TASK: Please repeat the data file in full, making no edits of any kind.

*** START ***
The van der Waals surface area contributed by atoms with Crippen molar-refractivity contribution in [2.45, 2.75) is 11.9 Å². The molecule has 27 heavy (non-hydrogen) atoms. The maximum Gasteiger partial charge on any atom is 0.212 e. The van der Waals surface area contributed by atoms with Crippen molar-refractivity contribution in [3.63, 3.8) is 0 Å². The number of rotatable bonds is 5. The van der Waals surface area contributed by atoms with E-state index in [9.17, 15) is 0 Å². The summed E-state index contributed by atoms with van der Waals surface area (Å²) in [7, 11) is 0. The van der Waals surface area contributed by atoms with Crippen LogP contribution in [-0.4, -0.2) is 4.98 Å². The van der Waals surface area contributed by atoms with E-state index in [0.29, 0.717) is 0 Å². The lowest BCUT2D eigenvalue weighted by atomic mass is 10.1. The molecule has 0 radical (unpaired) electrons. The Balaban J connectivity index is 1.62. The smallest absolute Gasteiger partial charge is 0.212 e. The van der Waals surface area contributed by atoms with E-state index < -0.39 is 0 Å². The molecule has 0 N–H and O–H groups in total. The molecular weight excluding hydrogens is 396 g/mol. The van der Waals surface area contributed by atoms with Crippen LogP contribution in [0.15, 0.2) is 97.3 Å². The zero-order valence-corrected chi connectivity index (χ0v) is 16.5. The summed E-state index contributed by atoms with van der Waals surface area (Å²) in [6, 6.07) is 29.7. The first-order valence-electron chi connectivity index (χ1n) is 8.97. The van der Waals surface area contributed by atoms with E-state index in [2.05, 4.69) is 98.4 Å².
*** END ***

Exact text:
The van der Waals surface area contributed by atoms with Crippen molar-refractivity contribution in [2.45, 2.75) is 11.9 Å². The molecule has 27 heavy (non-hydrogen) atoms. The maximum Gasteiger partial charge on any atom is 0.212 e. The van der Waals surface area contributed by atoms with Crippen molar-refractivity contribution in [3.63, 3.8) is 0 Å². The number of rotatable bonds is 5. The van der Waals surface area contributed by atoms with E-state index in [9.17, 15) is 0 Å². The summed E-state index contributed by atoms with van der Waals surface area (Å²) in [7, 11) is 0. The van der Waals surface area contributed by atoms with Crippen LogP contribution in [-0.4, -0.2) is 4.98 Å². The van der Waals surface area contributed by atoms with E-state index in [0.29, 0.717) is 0 Å². The lowest BCUT2D eigenvalue weighted by atomic mass is 10.1. The molecule has 0 radical (unpaired) electrons. The Balaban J connectivity index is 1.62. The smallest absolute Gasteiger partial charge is 0.212 e. The van der Waals surface area contributed by atoms with E-state index < -0.39 is 0 Å². The molecule has 0 N–H and O–H groups in total. The molecular weight excluding hydrogens is 396 g/mol. The van der Waals surface area contributed by atoms with Crippen LogP contribution in [0.15, 0.2) is 97.3 Å². The zero-order valence-corrected chi connectivity index (χ0v) is 16.5. The summed E-state index contributed by atoms with van der Waals surface area (Å²) in [6, 6.07) is 29.7. The first-order valence-electron chi connectivity index (χ1n) is 8.97. The van der Waals surface area contributed by atoms with E-state index in [2.05, 4.69) is 98.4 Å².